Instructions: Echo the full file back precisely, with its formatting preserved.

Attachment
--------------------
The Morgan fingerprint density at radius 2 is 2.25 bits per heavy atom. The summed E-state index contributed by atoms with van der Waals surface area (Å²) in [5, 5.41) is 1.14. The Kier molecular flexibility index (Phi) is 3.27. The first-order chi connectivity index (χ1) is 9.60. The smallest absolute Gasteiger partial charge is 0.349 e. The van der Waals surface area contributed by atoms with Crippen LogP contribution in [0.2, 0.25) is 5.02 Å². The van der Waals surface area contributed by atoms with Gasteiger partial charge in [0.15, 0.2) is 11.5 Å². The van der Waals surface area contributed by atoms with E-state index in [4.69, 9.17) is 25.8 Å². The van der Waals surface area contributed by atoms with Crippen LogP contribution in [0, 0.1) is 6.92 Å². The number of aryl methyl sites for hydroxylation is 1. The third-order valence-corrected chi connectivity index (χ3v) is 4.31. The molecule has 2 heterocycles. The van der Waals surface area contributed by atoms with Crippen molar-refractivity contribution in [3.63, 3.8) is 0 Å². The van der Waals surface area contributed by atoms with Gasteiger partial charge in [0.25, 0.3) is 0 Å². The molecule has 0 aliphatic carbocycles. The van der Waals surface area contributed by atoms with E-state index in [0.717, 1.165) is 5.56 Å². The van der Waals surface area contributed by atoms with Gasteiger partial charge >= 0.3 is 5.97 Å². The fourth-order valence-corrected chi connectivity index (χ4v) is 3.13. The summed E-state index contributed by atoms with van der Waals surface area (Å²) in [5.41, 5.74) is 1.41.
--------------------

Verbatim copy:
The Morgan fingerprint density at radius 2 is 2.25 bits per heavy atom. The summed E-state index contributed by atoms with van der Waals surface area (Å²) in [5, 5.41) is 1.14. The Kier molecular flexibility index (Phi) is 3.27. The first-order chi connectivity index (χ1) is 9.60. The smallest absolute Gasteiger partial charge is 0.349 e. The van der Waals surface area contributed by atoms with Crippen LogP contribution in [0.2, 0.25) is 5.02 Å². The van der Waals surface area contributed by atoms with Gasteiger partial charge in [0.15, 0.2) is 11.5 Å². The van der Waals surface area contributed by atoms with E-state index in [4.69, 9.17) is 25.8 Å². The van der Waals surface area contributed by atoms with Crippen LogP contribution in [0, 0.1) is 6.92 Å². The number of aryl methyl sites for hydroxylation is 1. The third-order valence-corrected chi connectivity index (χ3v) is 4.31. The molecule has 2 heterocycles. The van der Waals surface area contributed by atoms with Crippen molar-refractivity contribution in [3.63, 3.8) is 0 Å². The van der Waals surface area contributed by atoms with Gasteiger partial charge in [0.25, 0.3) is 0 Å². The molecule has 0 aliphatic carbocycles. The van der Waals surface area contributed by atoms with E-state index in [0.717, 1.165) is 5.56 Å². The van der Waals surface area contributed by atoms with Gasteiger partial charge >= 0.3 is 5.97 Å². The fourth-order valence-corrected chi connectivity index (χ4v) is 3.13. The summed E-state index contributed by atoms with van der Waals surface area (Å²) in [5.41, 5.74) is 1.41.